An uncontested divorce can seem like the best option if you’re worried about your divorce becoming a source of gossip or affecting your job. But remember, it’s not as simple as it sounds on paper. You must meet specific requirements and valid grounds for this type of divorce under Texas law.
Requirements for a no-conflict divorce
To be eligible for an uncontested divorce in Texas, you need to meet specific requirements. First and foremost, you or your spouse must have lived in Texas for no less than six months and in the county where you’re filing the divorce for at least three months.
Secondly, you need to ensure your reasons for wanting a divorce must fall under the ‘no-fault’ category in Texas. This could mean:
- Irreconcilable differences leading to the breakdown of the marriage
- A separation of three years
- If your spouse has been institutionalized in a mental hospital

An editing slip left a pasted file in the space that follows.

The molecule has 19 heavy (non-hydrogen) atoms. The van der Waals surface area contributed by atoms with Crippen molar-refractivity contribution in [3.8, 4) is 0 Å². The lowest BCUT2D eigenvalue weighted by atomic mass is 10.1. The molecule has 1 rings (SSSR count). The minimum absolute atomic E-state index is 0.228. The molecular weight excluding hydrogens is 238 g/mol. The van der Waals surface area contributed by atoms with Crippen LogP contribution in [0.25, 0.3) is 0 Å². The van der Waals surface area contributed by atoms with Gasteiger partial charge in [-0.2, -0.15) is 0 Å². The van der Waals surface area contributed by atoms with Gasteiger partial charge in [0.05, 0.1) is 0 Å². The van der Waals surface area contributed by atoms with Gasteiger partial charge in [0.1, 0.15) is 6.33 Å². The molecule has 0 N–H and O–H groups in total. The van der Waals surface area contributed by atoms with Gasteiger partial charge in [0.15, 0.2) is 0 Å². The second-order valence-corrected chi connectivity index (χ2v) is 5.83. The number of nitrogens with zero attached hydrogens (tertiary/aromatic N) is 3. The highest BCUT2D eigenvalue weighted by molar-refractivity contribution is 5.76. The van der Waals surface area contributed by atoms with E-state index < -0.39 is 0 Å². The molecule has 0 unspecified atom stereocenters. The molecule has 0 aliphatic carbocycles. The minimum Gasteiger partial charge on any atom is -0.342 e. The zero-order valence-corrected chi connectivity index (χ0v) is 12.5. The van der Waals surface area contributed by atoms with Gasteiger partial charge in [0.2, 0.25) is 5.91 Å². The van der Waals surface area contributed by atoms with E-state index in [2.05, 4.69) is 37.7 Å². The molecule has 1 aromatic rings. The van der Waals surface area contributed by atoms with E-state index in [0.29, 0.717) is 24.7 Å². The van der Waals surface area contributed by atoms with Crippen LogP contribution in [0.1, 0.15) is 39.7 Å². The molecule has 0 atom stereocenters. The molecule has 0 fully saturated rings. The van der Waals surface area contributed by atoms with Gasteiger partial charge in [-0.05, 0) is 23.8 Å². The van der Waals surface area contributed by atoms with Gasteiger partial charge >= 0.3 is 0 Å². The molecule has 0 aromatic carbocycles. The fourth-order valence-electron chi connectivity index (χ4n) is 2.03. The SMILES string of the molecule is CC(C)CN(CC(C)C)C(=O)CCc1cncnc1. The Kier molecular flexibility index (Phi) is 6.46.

Most importantly, for an uncontested divorce, you and your spouse must agree on every aspect of the divorce process. This includes agreeing on how to split your assets and liabilities. If you have kids, you need to agree on custody and visitation rights. In addition, both of you must agree on whether alimony is necessary and, if so, what the terms will be.
Challenges in an uncontested divorce
Evidently, couples need to be on the same page about everything, from who gets the family pet to how you divide assets and debts. But it’s not always that simple. While an uncontested divorce might seem like the easiest route, it’s not always achievable. Certain issues can become stumbling blocks during the divorce process. For instance, disagreements or concerns over child custody and support might blur the goal of an uncontested divorce.
In such cases, consider seeking the help of an attorney. They can guide you toward achieving an uncontested settlement while providing legal support during this challenging process.